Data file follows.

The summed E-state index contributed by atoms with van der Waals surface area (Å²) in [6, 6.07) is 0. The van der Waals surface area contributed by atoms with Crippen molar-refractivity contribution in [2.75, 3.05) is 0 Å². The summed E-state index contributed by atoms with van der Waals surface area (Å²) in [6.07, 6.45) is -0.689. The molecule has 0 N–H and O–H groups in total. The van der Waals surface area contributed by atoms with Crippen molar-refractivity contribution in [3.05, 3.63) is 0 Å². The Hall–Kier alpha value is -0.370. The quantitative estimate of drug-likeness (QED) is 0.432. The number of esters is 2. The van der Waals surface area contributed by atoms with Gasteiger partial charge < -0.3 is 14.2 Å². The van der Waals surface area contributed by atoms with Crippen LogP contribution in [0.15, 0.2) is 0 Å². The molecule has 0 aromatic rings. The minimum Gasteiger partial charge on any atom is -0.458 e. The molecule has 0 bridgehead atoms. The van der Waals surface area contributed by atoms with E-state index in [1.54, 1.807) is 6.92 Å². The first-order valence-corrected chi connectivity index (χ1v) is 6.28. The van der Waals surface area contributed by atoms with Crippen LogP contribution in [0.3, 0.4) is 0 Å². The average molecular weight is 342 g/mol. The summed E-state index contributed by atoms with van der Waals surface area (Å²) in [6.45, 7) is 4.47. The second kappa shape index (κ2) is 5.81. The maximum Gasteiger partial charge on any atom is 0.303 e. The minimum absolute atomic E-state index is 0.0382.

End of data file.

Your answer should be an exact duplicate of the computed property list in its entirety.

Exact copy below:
The summed E-state index contributed by atoms with van der Waals surface area (Å²) in [6, 6.07) is 0. The van der Waals surface area contributed by atoms with Crippen molar-refractivity contribution in [2.75, 3.05) is 0 Å². The summed E-state index contributed by atoms with van der Waals surface area (Å²) in [6.07, 6.45) is -0.689. The molecule has 0 N–H and O–H groups in total. The van der Waals surface area contributed by atoms with Crippen molar-refractivity contribution in [3.05, 3.63) is 0 Å². The Hall–Kier alpha value is -0.370. The quantitative estimate of drug-likeness (QED) is 0.432. The number of esters is 2. The van der Waals surface area contributed by atoms with Gasteiger partial charge < -0.3 is 14.2 Å². The van der Waals surface area contributed by atoms with Crippen LogP contribution in [0.15, 0.2) is 0 Å². The molecule has 0 aromatic rings. The minimum Gasteiger partial charge on any atom is -0.458 e. The molecule has 0 bridgehead atoms. The van der Waals surface area contributed by atoms with E-state index in [1.54, 1.807) is 6.92 Å². The first-order valence-corrected chi connectivity index (χ1v) is 6.28. The van der Waals surface area contributed by atoms with Crippen LogP contribution in [0.3, 0.4) is 0 Å². The average molecular weight is 342 g/mol. The summed E-state index contributed by atoms with van der Waals surface area (Å²) in [6.45, 7) is 4.47. The second kappa shape index (κ2) is 5.81. The maximum Gasteiger partial charge on any atom is 0.303 e. The minimum absolute atomic E-state index is 0.0382.